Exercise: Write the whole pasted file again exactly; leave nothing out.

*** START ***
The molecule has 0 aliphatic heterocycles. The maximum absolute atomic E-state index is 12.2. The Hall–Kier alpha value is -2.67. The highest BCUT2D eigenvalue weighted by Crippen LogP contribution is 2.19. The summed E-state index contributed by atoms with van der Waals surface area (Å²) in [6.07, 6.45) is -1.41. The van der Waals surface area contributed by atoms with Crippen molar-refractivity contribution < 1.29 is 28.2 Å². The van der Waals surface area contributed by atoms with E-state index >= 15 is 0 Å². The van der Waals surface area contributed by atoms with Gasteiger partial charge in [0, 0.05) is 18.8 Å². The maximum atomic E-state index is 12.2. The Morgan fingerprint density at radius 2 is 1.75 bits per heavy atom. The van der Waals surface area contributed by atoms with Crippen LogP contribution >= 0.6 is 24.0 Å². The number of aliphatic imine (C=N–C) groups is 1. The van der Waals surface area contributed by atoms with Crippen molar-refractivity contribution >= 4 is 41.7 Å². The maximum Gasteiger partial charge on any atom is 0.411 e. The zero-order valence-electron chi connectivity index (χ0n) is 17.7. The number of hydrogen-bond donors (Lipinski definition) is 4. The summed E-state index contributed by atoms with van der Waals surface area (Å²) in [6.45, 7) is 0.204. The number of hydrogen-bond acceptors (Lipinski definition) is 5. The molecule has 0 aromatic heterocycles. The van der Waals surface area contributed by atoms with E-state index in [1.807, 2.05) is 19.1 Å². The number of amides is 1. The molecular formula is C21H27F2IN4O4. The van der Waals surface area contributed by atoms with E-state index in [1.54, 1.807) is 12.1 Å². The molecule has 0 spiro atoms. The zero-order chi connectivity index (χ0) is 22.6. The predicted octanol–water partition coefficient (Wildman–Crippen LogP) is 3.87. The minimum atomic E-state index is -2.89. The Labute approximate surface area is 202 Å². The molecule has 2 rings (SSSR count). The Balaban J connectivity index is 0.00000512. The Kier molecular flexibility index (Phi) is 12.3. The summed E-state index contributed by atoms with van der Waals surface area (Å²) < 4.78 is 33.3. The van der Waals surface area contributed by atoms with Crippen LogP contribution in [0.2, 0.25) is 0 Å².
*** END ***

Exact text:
The molecule has 0 aliphatic heterocycles. The maximum absolute atomic E-state index is 12.2. The Hall–Kier alpha value is -2.67. The highest BCUT2D eigenvalue weighted by Crippen LogP contribution is 2.19. The summed E-state index contributed by atoms with van der Waals surface area (Å²) in [6.07, 6.45) is -1.41. The van der Waals surface area contributed by atoms with Crippen molar-refractivity contribution < 1.29 is 28.2 Å². The van der Waals surface area contributed by atoms with E-state index >= 15 is 0 Å². The van der Waals surface area contributed by atoms with Gasteiger partial charge in [0, 0.05) is 18.8 Å². The maximum atomic E-state index is 12.2. The Morgan fingerprint density at radius 2 is 1.75 bits per heavy atom. The van der Waals surface area contributed by atoms with Crippen LogP contribution >= 0.6 is 24.0 Å². The number of aliphatic imine (C=N–C) groups is 1. The van der Waals surface area contributed by atoms with Crippen molar-refractivity contribution >= 4 is 41.7 Å². The maximum Gasteiger partial charge on any atom is 0.411 e. The zero-order valence-electron chi connectivity index (χ0n) is 17.7. The number of hydrogen-bond donors (Lipinski definition) is 4. The summed E-state index contributed by atoms with van der Waals surface area (Å²) in [6.45, 7) is 0.204. The number of hydrogen-bond acceptors (Lipinski definition) is 5. The molecule has 0 aromatic heterocycles. The van der Waals surface area contributed by atoms with E-state index in [1.807, 2.05) is 19.1 Å². The number of amides is 1. The molecular formula is C21H27F2IN4O4. The van der Waals surface area contributed by atoms with E-state index in [1.54, 1.807) is 12.1 Å². The molecule has 0 spiro atoms. The zero-order chi connectivity index (χ0) is 22.6. The predicted octanol–water partition coefficient (Wildman–Crippen LogP) is 3.87. The minimum atomic E-state index is -2.89. The Labute approximate surface area is 202 Å². The molecule has 2 rings (SSSR count). The Balaban J connectivity index is 0.00000512. The Kier molecular flexibility index (Phi) is 12.3. The summed E-state index contributed by atoms with van der Waals surface area (Å²) < 4.78 is 33.3. The van der Waals surface area contributed by atoms with Crippen LogP contribution in [0.2, 0.25) is 0 Å².